Banking on the State
The Political Economy of Public Savings Banks
Germany’s Sparkassen are publicly-held savings banks. No other advanced industrial economy relies as heavily on such small, publicly-owned financial institutions to fuel its economy. They are a puzzle because these relatively small institutions drive one of the biggest and most successful economies in the world.
In theory, their diminutive size should hinder their ability to function in an environment where they compete with the capital and know-how of major international banks. However, between 2006 and 2009, new loans made by Sparkassen increased by 46 per cent. Even during the global financial crisis, when other banks drastically reduced lending, Sparkassen continued to provide liquidity and lend to start-up firms. How have they managed to survive the economic turmoil and global pressures of the last few decades? What has enabled these small institutions to stay at the heart of the German economy? In a period of neoliberal “too-big-to-fail” thinking, how have these relics of an ordoliberal past managed to flourish?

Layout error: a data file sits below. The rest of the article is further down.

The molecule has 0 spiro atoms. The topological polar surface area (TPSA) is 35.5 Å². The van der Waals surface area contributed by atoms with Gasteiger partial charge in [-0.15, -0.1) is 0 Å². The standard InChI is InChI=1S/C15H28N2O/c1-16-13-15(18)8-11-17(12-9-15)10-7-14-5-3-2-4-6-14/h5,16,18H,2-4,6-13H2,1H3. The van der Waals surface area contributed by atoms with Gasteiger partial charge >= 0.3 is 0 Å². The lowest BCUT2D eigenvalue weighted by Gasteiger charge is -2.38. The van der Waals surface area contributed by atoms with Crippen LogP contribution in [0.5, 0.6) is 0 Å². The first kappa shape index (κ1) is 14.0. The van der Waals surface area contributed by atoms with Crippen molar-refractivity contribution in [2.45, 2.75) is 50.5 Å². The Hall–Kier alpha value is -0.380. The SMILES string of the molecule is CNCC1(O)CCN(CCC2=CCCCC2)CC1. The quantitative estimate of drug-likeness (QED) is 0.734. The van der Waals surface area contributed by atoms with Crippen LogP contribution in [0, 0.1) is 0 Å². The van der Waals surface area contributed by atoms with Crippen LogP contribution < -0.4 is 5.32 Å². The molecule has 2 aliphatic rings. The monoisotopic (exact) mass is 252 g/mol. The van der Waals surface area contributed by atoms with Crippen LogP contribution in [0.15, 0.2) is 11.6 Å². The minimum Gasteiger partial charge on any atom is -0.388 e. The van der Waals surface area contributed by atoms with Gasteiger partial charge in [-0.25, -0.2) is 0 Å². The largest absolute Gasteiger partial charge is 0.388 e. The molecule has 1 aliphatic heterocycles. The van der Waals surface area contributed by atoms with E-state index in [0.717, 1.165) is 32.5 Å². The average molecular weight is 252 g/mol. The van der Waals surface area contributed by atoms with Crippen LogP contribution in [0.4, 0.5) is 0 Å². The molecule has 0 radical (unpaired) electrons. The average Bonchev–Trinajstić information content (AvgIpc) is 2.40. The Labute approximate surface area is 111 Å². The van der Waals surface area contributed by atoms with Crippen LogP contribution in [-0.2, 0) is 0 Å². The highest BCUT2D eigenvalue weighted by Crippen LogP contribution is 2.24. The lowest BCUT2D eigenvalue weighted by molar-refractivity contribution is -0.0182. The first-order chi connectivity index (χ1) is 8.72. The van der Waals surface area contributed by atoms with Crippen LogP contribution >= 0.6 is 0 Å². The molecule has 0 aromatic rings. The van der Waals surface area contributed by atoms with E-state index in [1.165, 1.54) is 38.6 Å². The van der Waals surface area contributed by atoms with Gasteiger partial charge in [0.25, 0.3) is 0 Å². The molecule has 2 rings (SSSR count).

In the post-crisis era, Mark Cassell explores the unique entity that is the German public banking system and the lessons it offers to banking systems worldwide.
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